In the wake of several high-profile data leaks, Amazon Web Services warned customers Wednesday to re-examine S3 storage drives with policies allowing their contents to be shared with the world.
AWS sent emails to an undisclosed number of customers, pointing out to them the S3 buckets in their accounts that have no controls barring public access, and advising them to make sure those object storage drives shouldn't be secured. The warnings were first reported by TechTarget.
While certain data needs to be publicly accessible, vulnerabilities recently discovered that put in jeopardy the privacy of customers of Verizon, Dow Jones, WWE, as well as voters, have shined a massive spotlight on a growing problem.
An AWS spokesperson told CRN: "With some recent public disclosures by third parties of Amazon S3 bucket contents that customers inadvertently configured to allow public access, we wanted to be proactive about helping customers make sure they don’t have bucket access they didn’t intend."
David Klee, founder and chief architect at Heraflux Technologies, an AWS partner based in Scarborough, Maine, told CRN, "We cannot stress enough to our clients that open buckets are the worst possible security mechanism they can possibly leave exposed."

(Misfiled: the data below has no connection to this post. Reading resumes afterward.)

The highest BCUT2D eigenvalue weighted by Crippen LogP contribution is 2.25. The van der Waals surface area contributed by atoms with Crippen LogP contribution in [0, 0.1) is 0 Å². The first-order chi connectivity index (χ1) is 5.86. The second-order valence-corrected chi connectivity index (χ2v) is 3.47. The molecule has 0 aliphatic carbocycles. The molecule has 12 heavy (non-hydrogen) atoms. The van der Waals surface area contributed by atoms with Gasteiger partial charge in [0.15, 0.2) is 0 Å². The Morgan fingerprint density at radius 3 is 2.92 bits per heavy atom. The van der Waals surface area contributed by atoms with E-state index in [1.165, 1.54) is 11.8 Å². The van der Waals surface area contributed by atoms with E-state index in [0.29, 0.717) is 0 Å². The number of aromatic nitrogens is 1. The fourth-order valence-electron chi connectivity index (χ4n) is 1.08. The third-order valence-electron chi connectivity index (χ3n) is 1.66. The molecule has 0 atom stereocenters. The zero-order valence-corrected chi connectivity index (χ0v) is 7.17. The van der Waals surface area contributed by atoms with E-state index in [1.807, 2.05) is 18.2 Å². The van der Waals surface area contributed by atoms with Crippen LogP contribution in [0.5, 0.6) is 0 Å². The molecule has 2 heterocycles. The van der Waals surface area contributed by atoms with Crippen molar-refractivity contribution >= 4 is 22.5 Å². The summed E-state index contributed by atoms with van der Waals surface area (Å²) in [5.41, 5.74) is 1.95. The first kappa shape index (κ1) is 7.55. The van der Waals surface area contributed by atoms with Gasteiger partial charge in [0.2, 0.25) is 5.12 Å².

Klee said he hasn't heard from any Heraflux customers that have received email warnings.
Tolga Tarhan, founder and CTO of Sturdy Networks, an AWS partner based in Irvine, Calif., has seen Amazon's warning to avoid accidentally exposing data through misconfigured S3 buckets issued to some customers.
"Customers should work with experienced AWS partners to audit their S3 usage and ensure all best practices," Tarhan said. That includes more than just the access policies referenced in the AWS emails.
An S3 bucket is just a cloud drive set up in an AWS region for object storage. Each bucket has its own Access Control List (ACL) by which users administer policies.
One email from AWS posted on Twitter by Uranium238, a security penetration tester, described to the customer buckets with public access (the screen shot didn't reveal those URLs), and offered a reminder that by default those ACLs are not configured for "world access"—meaning open to all over the internet.